New Iraq leaders face violent surge

A burst of weekend attacks in Baghdad following the formation of Iraq's government killed at least 80 people.

A wave of violence swept the Iraqi capital over the weekend as insurgents threw down the gauntlet to the country's new leadership. The government, formed Thursday, is now confronted with setting aside political ambitions to start making real progress to stabilize the country.

Mortars, car bombs, and other explosives shook Baghdad Friday through Sunday, killing at least 80 people, including five US soldiers. Insurgents in some instances launched multiple attacks at the same place, catching rescue workers and security forces in successive blasts.

The intensity and coordination of the attacks signals the ferocity of the Sunni Arab insurgency's intention to derail any meaningful political and reconstruction progress, US-based analysts say.

"That's what scares the insurgents more than anything else, that this government is beginning to look like it might be able to rule," says Col. Thomas Hammes, an insurgency expert at the National Defense University in Washington.

The formation of the government at the end of last week provided a lightning rod for attacks this weekend, analysts say. "It gives them their focus. It gives [insurgents] their target," says Judith Yaphe, a senior fellow at National Defense University. "The fact that there is a government starting to work - they don't like that idea," she adds. "They don't want anything to function."

While political delays may have allowed insurgent cells to regroup after a series of key arrests this winter, Prime Minister Ibrahim al-Jaafari said Sunday the government would form an operation center intended to target the insurgency.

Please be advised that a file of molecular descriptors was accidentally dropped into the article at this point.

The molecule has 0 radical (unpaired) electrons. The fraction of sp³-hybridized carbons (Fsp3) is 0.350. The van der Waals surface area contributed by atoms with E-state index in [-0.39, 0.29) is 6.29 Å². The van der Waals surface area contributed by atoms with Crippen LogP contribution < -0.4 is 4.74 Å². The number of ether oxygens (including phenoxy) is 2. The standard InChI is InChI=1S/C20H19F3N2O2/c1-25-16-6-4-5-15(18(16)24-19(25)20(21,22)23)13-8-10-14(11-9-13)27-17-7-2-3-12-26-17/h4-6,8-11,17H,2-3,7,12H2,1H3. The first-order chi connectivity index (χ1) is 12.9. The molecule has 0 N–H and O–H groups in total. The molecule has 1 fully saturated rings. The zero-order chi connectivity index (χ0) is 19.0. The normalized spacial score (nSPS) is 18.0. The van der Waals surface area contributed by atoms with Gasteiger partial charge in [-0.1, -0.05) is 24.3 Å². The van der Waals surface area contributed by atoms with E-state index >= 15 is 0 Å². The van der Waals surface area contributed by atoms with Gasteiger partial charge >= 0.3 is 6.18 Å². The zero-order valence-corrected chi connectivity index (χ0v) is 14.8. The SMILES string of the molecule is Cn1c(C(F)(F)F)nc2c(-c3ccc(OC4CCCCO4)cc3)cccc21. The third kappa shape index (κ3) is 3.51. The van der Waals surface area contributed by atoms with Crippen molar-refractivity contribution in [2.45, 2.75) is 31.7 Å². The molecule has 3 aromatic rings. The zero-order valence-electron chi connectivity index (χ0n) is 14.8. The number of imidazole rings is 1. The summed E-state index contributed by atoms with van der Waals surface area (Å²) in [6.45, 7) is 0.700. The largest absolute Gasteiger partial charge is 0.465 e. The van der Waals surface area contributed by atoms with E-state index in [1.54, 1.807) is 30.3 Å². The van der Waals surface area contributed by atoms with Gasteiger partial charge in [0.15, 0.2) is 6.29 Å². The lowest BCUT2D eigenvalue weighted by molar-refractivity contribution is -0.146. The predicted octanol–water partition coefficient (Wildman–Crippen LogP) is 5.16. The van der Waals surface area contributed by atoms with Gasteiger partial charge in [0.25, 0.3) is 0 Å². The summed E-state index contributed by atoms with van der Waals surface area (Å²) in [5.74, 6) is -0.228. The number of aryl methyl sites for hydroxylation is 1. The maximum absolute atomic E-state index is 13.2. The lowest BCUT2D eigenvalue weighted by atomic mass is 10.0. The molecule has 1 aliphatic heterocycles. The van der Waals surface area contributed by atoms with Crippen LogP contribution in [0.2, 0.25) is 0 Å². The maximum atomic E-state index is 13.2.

Also Sunday, Iraqi and US forces arrested 11 militants, many of whom are suspected in the death of Margaret Hassan, who headed CARE International in Iraq. The arrests followed a raid in Madain, a town just south of Baghdad that has seen a sharp rise in insurgent activity.

The unexpectedly virulent insurgency appears to have kept major reconstruction efforts in check as well. The electricity grid in Baghdad is off for more hours than it is on, while residents' reliance on thousands of backup generators puts a strain on the city's precious fuel supplies.

While contractors still face a constant threat of violence, foreign donors have diverted substantial funds just to maintain security. For the US - Iraq's largest donor - an overhaul of reconstruction plans late last year has allowed many key projects to move forward. The Iraq Reconstruction Management Office (IRMO) says it has started 2,300 US-funded construction projects in Iraq. That's "more than two-thirds of what we planned to do" in the first place, regardless of the antireconstruction insurgency, says a US Embassy official.

Also, after a slowdown last year, US reconstruction funds are reportedly being spent at more than double the rate seen six months ago. With key infrastructure projects just now coming into a "spending phase," the effects of the past two years' spending will soon be more widely seen, a US diplomat says.